Set the hostname to newname.

sudo hostname newname
# or
echo newname | sudo tee /etc/hostname

Now you can remove the old hostname

sudo vi /etc/hosts
127.0.1.1 newname

When your system boots it will automatically read the hostname from the file /etc/hostnameYou can add hostname and IP addresses to the file /etc/hosts for static lookups.

Finding your network interface

When setting up your network you will need to know the network interface cards on your computer. The interface name of cards for different vendors may be different, which is why this step is needed.

ls /sys/class/net
# or
ip addr

This will list the interface names for all NICs on your computer. It will probably include eth0 (hardwired NIC), lo (loopback interface for the localhost), and something for your wireless card (like wifi0, or wlan0).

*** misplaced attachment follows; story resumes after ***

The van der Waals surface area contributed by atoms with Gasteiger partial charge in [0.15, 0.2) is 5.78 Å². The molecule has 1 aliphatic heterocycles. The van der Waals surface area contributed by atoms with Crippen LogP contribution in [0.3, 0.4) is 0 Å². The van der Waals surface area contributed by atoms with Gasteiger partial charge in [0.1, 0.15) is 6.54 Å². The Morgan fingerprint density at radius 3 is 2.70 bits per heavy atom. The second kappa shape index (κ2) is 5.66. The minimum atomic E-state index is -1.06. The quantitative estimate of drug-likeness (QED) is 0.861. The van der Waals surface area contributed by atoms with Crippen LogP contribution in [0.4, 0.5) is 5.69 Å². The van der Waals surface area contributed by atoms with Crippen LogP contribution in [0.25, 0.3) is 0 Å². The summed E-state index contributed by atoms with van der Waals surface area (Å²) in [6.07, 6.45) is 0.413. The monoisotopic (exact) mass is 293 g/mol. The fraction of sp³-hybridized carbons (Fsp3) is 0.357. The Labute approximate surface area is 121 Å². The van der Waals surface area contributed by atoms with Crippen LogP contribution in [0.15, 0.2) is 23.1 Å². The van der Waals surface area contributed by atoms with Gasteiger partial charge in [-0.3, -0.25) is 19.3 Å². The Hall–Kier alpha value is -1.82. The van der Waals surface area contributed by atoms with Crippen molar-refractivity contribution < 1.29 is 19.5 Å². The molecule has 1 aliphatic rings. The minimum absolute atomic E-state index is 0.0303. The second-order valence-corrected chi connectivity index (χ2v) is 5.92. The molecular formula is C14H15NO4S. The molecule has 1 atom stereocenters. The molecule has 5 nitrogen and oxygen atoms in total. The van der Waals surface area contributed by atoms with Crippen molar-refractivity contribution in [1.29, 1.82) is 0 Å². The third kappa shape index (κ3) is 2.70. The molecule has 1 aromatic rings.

Disable network managers and/or wicd

Configuring your network via the CLI will likely interfere with Network Manager or wicd. To counter this, disable the startup script of either application or completely remove the packages. Be aware that the rest of this guide will require packages which need to be installed from the online repositories.

## Network manager
# Stop the current process
sudo /etc/init.d/NetworkManager stop
# Start: sudo /etc/init.d/NetworkManager start

# The inofficial way:
sudo chmod -x /etc/init.d/NetworkManager
# Reverse: sudo chmod +x /etc/init.d/NetworkManager
# The official way:
sudo update-rc.d -f NetworkManager remove
# Reverse: sudo update-rc.d -f NetworkManager defaults 50

# Or remove the network manager package.
sudo aptitude purge network-manager
# Reverse: sudo aptitude install network-manager

## wicd
# Stop the current process
sudo /etc/init.d/wicd stop